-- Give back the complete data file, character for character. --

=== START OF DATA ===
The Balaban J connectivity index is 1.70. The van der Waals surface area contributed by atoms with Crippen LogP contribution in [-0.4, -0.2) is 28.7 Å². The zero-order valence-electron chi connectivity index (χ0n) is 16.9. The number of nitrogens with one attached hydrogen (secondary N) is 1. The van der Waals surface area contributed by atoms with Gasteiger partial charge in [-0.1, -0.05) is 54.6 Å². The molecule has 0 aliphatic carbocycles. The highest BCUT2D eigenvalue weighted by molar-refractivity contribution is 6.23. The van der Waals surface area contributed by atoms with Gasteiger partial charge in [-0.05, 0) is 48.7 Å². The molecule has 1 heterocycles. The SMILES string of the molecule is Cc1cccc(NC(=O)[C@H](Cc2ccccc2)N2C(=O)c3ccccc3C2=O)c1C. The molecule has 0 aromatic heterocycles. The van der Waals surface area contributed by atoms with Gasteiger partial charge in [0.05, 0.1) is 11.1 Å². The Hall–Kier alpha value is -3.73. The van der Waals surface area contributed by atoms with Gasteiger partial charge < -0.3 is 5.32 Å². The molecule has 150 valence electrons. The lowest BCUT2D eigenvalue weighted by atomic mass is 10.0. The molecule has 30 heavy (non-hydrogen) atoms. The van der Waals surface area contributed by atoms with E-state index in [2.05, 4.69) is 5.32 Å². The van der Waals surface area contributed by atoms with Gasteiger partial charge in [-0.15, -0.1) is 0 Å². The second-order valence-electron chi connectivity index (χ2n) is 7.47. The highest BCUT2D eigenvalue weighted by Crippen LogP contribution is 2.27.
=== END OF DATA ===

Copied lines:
The Balaban J connectivity index is 1.70. The van der Waals surface area contributed by atoms with Crippen LogP contribution in [-0.4, -0.2) is 28.7 Å². The zero-order valence-electron chi connectivity index (χ0n) is 16.9. The number of nitrogens with one attached hydrogen (secondary N) is 1. The van der Waals surface area contributed by atoms with Gasteiger partial charge in [-0.1, -0.05) is 54.6 Å². The molecule has 0 aliphatic carbocycles. The highest BCUT2D eigenvalue weighted by molar-refractivity contribution is 6.23. The van der Waals surface area contributed by atoms with Gasteiger partial charge in [-0.05, 0) is 48.7 Å². The molecule has 1 heterocycles. The SMILES string of the molecule is Cc1cccc(NC(=O)[C@H](Cc2ccccc2)N2C(=O)c3ccccc3C2=O)c1C. The molecule has 0 aromatic heterocycles. The van der Waals surface area contributed by atoms with Gasteiger partial charge in [0.05, 0.1) is 11.1 Å². The Hall–Kier alpha value is -3.73. The van der Waals surface area contributed by atoms with Gasteiger partial charge < -0.3 is 5.32 Å². The molecule has 150 valence electrons. The lowest BCUT2D eigenvalue weighted by atomic mass is 10.0. The molecule has 30 heavy (non-hydrogen) atoms. The van der Waals surface area contributed by atoms with E-state index in [2.05, 4.69) is 5.32 Å². The van der Waals surface area contributed by atoms with Gasteiger partial charge in [-0.15, -0.1) is 0 Å². The second-order valence-electron chi connectivity index (χ2n) is 7.47. The highest BCUT2D eigenvalue weighted by Crippen LogP contribution is 2.27.